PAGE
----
Community: a world apart for people of colour
By Adya Misra, People of Colour Paddle and Marie Uri, United We Climb.
Community: “a group of people living in the same place or having a particular characteristic in common. Or the condition of sharing or having certain attitudes and interests in common.” According to the Oxford English Dictionary.
At United We Climb, some of our community members are people of colour. Some of the activities we engage in are centred around people of colour because there is a lack of representation of this community in those activities. I want to address this head-on.
First and foremost, it's important to understand that there is no restriction preventing us from participating in activities, be it climbing, paddle boarding, surfing, or hiking. However, these activities are simply not commonly associated with or seen as accessible to people of colour.
There are communities working to bridge this gap, empower individuals, and support certain groups in accessing these sports. We want our community to have the opportunity to engage in these activities, so we strive to create a space—a safe space—by, and for people of colour.
Let me clarify: this is not about segregation or promoting racism, as some might argue. Instead, we are creating opportunities for a specific group of people to experience and access activities in a setting where they can share the experience with other individuals who resemble them, and they can relate to. Our ultimate goal is to reach the point where a specified safe space or special group for people of colour to take part in activities is no longer necessary.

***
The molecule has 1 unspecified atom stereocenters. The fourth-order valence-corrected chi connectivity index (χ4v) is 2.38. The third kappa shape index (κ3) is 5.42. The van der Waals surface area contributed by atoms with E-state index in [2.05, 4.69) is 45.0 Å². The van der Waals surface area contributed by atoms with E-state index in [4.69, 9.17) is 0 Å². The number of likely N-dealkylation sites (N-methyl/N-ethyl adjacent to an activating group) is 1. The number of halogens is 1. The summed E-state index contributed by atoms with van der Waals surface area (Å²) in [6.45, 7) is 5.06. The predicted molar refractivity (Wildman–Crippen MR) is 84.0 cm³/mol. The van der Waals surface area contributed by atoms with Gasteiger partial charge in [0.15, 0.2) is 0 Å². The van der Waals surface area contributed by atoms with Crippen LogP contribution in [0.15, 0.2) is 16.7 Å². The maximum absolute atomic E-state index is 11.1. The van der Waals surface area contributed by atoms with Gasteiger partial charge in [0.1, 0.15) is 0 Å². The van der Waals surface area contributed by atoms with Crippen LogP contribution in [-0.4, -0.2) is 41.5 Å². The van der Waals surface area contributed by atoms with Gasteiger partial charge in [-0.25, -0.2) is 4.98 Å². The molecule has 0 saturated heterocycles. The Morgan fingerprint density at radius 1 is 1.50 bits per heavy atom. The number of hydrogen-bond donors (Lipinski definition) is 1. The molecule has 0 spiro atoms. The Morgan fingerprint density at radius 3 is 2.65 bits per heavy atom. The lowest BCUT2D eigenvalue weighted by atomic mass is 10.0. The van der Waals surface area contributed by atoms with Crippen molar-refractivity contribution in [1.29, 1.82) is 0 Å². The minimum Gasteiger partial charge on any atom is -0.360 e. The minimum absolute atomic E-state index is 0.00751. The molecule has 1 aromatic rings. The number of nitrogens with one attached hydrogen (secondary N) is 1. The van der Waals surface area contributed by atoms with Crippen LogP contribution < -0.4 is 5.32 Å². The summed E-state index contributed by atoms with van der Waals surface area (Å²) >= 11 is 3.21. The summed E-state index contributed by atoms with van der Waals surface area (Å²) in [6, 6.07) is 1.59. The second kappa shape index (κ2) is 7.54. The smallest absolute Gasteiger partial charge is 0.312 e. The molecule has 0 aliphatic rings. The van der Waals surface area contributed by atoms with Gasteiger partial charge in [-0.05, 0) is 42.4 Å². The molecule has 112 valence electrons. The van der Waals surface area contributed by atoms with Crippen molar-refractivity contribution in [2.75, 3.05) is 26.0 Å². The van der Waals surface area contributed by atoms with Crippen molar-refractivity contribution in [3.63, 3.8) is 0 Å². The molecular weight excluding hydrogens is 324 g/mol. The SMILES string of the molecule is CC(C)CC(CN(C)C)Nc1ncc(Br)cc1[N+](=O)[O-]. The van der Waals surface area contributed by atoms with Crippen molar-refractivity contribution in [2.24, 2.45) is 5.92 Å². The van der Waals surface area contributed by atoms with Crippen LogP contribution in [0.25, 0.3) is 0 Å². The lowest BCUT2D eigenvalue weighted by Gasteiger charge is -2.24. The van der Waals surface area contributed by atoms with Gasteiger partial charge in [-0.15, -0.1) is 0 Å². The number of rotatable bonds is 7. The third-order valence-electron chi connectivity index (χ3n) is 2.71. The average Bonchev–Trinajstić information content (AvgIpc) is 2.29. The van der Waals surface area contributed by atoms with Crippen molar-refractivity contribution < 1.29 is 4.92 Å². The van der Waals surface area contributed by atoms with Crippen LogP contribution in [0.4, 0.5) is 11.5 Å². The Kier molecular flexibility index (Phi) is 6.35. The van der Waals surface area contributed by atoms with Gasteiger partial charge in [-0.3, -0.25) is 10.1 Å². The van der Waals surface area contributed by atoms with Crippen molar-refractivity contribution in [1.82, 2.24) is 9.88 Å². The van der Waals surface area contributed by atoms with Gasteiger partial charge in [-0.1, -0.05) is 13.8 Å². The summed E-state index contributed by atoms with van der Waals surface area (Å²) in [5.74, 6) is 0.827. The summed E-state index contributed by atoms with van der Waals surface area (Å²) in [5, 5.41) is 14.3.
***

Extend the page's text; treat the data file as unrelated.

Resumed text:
Community groups like ours exist as a form of rebellion, in a way. A challenge to the status quo, if you will, which can make people uncomfortable, especially if they have benefitted from the way things have always been done. There are, of course, many people out there who support community groups such as ours because they believe that participation in sports and outdoor activities should be available to all.
I have been genuinely surprised by the support given to organisations such as mine and others, by people who have no vested interest or anything to gain from helping us. These individuals or organisations, become part of our close-knit community, even if they are not people of colour. As Marie says, this is our ultimate aim; we want more people to understand our goals in ensuring equity for people like us when participating in outdoor pursuits and help us while we get there.